| Part One - Timeline
Part Two - Thomas Adams
history : How we got chewing gum
On Staten Island, a former general
introduced chicle to a local inventor named Thomas Adams, who imported
a large quantity and tried to convert the product chemically into an inexpensive
History of Chewing Gum
During the 1860's, when Thomas Adams
switched from photography to a number of trades that brought him little
money but served as an outlet for his inventive streak, Santa Anna went
into exile from Mexico and boarded with Thomas Adams on Staten Island.
of Vending Machine
Thomas Adams first tried to change
chicle into synthetic rubber products, before making a chewing gum. Thomas
Adams attempted to make toys, masks, rain boots, and bicycle tires out
of the chicle from Mexican sapodilla trees, but every experiment failed.
One day in 1869, he popped a piece of surplus stock into his mouth and
liked the taste. Chewing away, he had the idea to add flavoring to the
chicle. Shortly after, he opened the worlds first chewing gum factory.
In February 1871, Adams New York Gum went on sale in drug stores for a
Thomas Adams tried numerous trades
before becoming a photographer during the 1860's. During that time, General
Antonio de Santa Anna went into exile from Mexico and boarded with Thomas
Adams in his Staten Island home. It Santa Anna who suggested that the unsuccessful
but inventive photograper experiment with chicle from Mexico. Santa Anna
felt that chicle could be used to make a synthetic rubber tire; and he
had friends in Mexico who would be able to supply the product cheaply to
The following is an extract from
"The Encyclopedia of New York City"
Edited by Kenneth T. Jackson
Yale University Press, 1996,
...chewing gum manufacturers, formed
as Adams Sons and Company in 1876 by the glass merchant Thomas Adams (1818-1905)
and his two sons. As a result of experiments in a warehouse of Front Street,
Adams made chewing gum that had chicle as an ingredient, large quantities
of which had been made available to him by General Antonio de Santa Anna
of Mexico, who was in exile in Staten Island and at whose instigation Thomas
Adams had tried to use the chicle to make rubber. Thomas Adams sold the
gum with the slogan "Adams' New York Gum No. 1 -- Snapping and Stretching."
The firm was the nation's most prosperous chewing gum company by the end
of the century: it built a monopoly in 1899 by merging with the six largest
and best-known chewing gum manufacturers in the United States and Canada,
and achieved great success as the maker of Chiclets.
The following is a quote from a 1944
speech given by Thomas Jr.'s son Horatio at a manager's banquet for the
American Chicle Company.
"...after about a year's work of
blending chicle with rubber, the experiments were regarded as a failure;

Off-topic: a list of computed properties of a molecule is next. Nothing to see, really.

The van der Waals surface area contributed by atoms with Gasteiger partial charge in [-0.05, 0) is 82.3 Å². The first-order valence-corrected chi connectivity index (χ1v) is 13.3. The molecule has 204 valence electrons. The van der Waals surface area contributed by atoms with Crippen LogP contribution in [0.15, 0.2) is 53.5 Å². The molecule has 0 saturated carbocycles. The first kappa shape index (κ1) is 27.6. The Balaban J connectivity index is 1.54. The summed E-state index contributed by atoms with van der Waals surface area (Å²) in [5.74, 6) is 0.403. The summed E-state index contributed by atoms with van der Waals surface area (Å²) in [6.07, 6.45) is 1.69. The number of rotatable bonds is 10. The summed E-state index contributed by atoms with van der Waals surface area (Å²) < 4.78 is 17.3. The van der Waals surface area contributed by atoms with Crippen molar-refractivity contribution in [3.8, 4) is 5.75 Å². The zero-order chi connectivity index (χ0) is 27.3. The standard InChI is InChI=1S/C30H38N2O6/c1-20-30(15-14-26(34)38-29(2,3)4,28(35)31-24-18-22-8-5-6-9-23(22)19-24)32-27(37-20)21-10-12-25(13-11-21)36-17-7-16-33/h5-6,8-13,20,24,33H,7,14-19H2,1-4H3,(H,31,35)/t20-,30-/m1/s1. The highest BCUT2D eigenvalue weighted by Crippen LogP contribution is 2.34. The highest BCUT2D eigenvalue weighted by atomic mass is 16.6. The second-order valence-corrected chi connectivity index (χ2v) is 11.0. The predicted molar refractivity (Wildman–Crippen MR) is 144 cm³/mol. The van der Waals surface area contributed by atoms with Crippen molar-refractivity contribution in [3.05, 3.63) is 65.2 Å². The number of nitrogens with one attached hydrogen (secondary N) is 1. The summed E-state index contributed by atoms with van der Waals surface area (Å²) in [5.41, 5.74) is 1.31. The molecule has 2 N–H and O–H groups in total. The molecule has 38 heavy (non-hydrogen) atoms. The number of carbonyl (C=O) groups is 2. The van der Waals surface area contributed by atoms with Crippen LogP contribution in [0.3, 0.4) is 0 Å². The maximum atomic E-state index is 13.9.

consequently Mr Thomas Adams intended to throw the remaining lot into the
East River. But it happened that before this was done, Thomas Adams went
into a drugstore at the corner. While he was there, a little girl came
into the shop and asked for a chewing gum for one penny. It was known to
Mr. Thomas Adams that chicle, which he had tried unsuccessfully to vulcanize
as a rubber substitute, had been used as a chewing gum by the natives of
Mexico for many years. So the idea struck him that perhaps they could use
the chicle he wanted to throw away for the production of chewing gum and
so salvage the lot in the storage. After the child had left the store,
Mr Thomas Adams asked the druggist what kind of chewing gum the little
girl had bought. He was told that it was made of paraffin wax and called
White Mountain. When he asked the man if he would be willing to try an
entirely different kind of gum, the druggist agreed. When Mr. Thomas Adams
arrived home that night, he spoke to his son, Tom Jr., my father, about
his idea. Junior was very much impressed, and suggested that they make
up a few boxes of chicle chewing gum and give it a name and a label. He
offered to take it out on one of his trips (he was a salesman in wholesale
tailors' trimmings and traveled as far west as the Mississippi). They decided
on the name of Adams New York No. 1. It was made of pure chicle gum without
any flavor. It was made in little penny sticks and wrapped in various colored
tissue papers. The retail value of the box, I believe, was one dollar.
On the cover of the box was a picture of City Hall, New York, in color."
In 1888, an Thomas Adams' chewing gum
called Tutti-Frutti became the first gum to be sold in a vending
machine. The machines were located in a New York City subway station.
page > Timeline
of Chewing Gum.
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